Simon Critchley, The Guardian, Monday 8 June 2009
The most important and influential continental philosopher of the last century was also a Nazi. How did he get there? What can we learn from him?
Martin Heidegger (1889-1976) was the most important and influential philosopher in the continental tradition in the 20th century. Being and Time, first published in 1927, was his magnum opus. There is no way of understanding what took place in continental philosophy after Heidegger without coming to terms with Being and Time. Furthermore, unlike many Anglo-American philosophers, Heidegger has exerted a huge influence outside philosophy, in areas as diverse as architecture, contemporary art, social and political theory, psychotherapy, psychiatry and theology.
However, because of his political commitment to National Socialism in 1933, when he assumed the position of Rector of Freiburg University in south-western Germany, Heidegger continues to arouse controversy, polemic and much heated misunderstanding.
The hugely important matter of the relation between Heidegger and politics is the topic for another series of blogs entries. Indeed, to my mind, the nature and extent of Heidegger's involvement in National Socialism only becomes philosophically pertinent once one has begun to understand and feel the persuasive power of what takes place in his written work, especially Being and Time.
The task I have set myself in this series of blogs is to provide a taste of the latter book and hopefully some motivation to read it further and study it more deeply. But once you have read Being and Time and hopefully been compelled by it, then the question that hangs over the text, like the sword of Damocles, is the following: how could arguably the greatest philosopher of the 20th century also have been a Nazi? What does his political commitment to National Socialism, however long or short it lasted, suggest about the nature of philosophy and its risks and dangers when stepping into the political realm?
Being and Time
Being and Time is a work of considerable length (437 pages in the German original) and legendary difficulty. The difficulty is caused by the fact that Heidegger sets himself the task of what he calls a "destruction" of the philosophical tradition. We shall see some of the implications of this in future entries, but the initial consequence is that Heidegger refuses to avail himself of the standard terminology of modern philosophy, with its talk of epistemology, subjectivity, representation, objective knowledge and the rest.
Heidegger has the audacity to go back to the drawing board and invent a new philosophical vocabulary. For example, he thinks that all conceptions of the human being as a subject, self, person, consciousness or indeed a mind-brain unity are hostages to a tradition of thinking whose presuppositions have not been thought through radically enough. Heidegger is nothing if not a radical thinker: a thinker who tries to dig down to the roots of our lived experience of the world rather than accepting the authority of tradition.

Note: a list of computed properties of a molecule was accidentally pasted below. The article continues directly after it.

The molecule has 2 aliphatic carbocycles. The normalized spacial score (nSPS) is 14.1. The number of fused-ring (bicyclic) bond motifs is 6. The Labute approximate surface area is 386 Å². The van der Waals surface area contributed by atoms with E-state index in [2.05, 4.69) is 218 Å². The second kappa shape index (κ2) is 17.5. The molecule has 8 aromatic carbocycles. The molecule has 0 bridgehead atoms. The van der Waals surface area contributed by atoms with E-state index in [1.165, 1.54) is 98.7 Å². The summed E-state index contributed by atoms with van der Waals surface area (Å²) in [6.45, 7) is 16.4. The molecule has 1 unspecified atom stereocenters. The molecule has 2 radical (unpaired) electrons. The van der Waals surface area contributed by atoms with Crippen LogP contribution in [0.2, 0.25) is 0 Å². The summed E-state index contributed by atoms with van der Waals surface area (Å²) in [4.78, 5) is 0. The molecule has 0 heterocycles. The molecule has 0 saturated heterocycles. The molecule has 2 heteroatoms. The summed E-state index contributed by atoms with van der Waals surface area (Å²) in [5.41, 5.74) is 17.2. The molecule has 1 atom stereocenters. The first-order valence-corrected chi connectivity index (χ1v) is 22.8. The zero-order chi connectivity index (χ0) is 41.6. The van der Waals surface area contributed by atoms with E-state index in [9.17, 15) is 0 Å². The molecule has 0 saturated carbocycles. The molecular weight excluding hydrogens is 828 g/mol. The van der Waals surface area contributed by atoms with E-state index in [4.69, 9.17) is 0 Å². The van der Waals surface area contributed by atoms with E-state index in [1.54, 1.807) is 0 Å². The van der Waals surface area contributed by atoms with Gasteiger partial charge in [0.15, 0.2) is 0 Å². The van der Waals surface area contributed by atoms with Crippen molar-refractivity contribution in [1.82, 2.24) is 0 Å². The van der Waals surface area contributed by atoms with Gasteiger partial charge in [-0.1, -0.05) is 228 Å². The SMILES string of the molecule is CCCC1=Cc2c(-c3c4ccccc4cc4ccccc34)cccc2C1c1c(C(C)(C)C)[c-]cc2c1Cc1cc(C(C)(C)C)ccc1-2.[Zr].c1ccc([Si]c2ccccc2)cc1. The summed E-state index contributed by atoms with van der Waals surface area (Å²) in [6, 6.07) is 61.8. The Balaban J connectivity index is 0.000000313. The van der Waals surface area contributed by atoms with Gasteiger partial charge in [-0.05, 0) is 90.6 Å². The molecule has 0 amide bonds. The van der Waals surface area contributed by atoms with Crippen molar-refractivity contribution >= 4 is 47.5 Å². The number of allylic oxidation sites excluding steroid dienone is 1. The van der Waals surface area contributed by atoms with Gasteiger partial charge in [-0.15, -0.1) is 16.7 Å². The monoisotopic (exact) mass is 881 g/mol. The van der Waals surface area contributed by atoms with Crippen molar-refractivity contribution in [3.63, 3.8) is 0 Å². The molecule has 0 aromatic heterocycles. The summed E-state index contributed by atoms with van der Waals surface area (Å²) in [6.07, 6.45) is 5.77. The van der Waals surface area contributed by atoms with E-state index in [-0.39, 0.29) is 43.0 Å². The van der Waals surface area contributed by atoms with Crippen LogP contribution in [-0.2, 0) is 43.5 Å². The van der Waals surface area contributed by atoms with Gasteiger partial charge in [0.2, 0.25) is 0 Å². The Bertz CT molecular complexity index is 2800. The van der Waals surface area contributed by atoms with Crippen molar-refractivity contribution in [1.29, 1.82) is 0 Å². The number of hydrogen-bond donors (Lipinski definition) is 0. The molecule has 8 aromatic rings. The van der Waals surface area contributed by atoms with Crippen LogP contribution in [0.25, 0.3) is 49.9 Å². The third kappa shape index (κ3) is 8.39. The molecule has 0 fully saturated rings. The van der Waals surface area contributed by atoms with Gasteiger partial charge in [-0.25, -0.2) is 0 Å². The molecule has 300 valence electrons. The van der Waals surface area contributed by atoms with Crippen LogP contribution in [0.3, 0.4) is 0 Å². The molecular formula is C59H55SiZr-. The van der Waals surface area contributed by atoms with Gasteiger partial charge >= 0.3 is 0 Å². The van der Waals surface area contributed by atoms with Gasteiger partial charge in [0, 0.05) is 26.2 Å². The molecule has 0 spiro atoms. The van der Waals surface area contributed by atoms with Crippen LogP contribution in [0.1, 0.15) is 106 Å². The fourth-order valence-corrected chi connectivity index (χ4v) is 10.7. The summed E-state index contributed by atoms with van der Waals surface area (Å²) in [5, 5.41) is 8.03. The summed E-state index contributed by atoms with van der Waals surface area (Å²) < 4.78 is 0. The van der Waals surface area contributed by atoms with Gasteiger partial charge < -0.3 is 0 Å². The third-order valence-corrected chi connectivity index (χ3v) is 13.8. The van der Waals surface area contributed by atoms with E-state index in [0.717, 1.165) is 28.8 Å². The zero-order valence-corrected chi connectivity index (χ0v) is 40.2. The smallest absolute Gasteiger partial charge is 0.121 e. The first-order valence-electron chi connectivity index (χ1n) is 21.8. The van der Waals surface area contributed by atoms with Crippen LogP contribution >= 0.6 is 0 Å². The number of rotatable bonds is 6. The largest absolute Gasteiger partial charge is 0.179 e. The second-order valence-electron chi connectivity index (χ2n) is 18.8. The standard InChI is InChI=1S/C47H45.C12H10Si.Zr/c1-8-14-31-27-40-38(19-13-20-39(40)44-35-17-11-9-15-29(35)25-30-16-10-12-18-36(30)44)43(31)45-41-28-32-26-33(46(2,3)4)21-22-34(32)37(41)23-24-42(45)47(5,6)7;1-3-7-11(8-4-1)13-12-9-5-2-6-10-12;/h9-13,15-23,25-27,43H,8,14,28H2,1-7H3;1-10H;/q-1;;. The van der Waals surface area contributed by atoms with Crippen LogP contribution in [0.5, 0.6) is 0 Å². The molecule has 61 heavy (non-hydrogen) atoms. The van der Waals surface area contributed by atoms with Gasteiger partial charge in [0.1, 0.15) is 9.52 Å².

Heidegger's name for the human being is Dasein, a term which can be variously translated, but which is usually rendered as "being-there". The basic and very simple idea, as we will see in future entries, is that the human being is first and foremost not an isolated subject, cut off from a realm of objects that it wishes to know about. We are rather beings who are always already in the world, outside and alongside a world from which, for the most part, we do not distinguish ourselves.
What goes for Dasein also goes for many of Heidegger's other concepts. Sometimes this makes Being and Time a very tough read, which is not helped by the fact that Heidegger, more than any other modern philosopher, exploits the linguistic possibilities of his native language, in his case German. Although Macquarrie and Robinson, in their 1962 Blackwell English edition, produced one of the classics of modern philosophical translation, reading Being and Time can sometimes feel like wading through a conceptual mud of baroque and unfamiliar concepts.
The basic idea
That said, the basic idea of Being and Time is extremely simple: being is time. That is, what it means for a human being to be is to exist temporally in the stretch between birth and death. Being is time and time is finite, it comes to an end with our death. Therefore, if we want to understand what it means to be an authentic human being, then it is essential that we constantly project our lives onto the horizon of our death, what Heidegger calls "being-towards-death".
Crudely stated, for thinkers like St Paul, St Augustine, Luther and Kierkegaard, it is through the relation to God that the self finds itself. For Heidegger, the question of God's existence or non-existence has no philosophical relevance. The self can only become what it truly is through the confrontation with death, by making a meaning out of our finitude. If our being is finite, then what it means to be human consists in grasping this finitude, in "becoming who one is" in words of Nietzsche's that Heidegger liked to cite. We will show how this insight into finitude is deepened in later entries in relation to Heidegger's concepts of conscience and what he calls "ecstatic temporality".
Being and Time begins with a long, systematic introduction, followed by two divisions, each containing six chapters. I have just finished teaching the whole book in a 15-week lecture course at the New School for Social Research in New York and I estimate that I spoke for about 2 hours a week. As they say here in New York, just do the math! Therefore, in the following 7 short blog entries, I can only give a taste of the book and offer some signposts for readers who would like to explore further.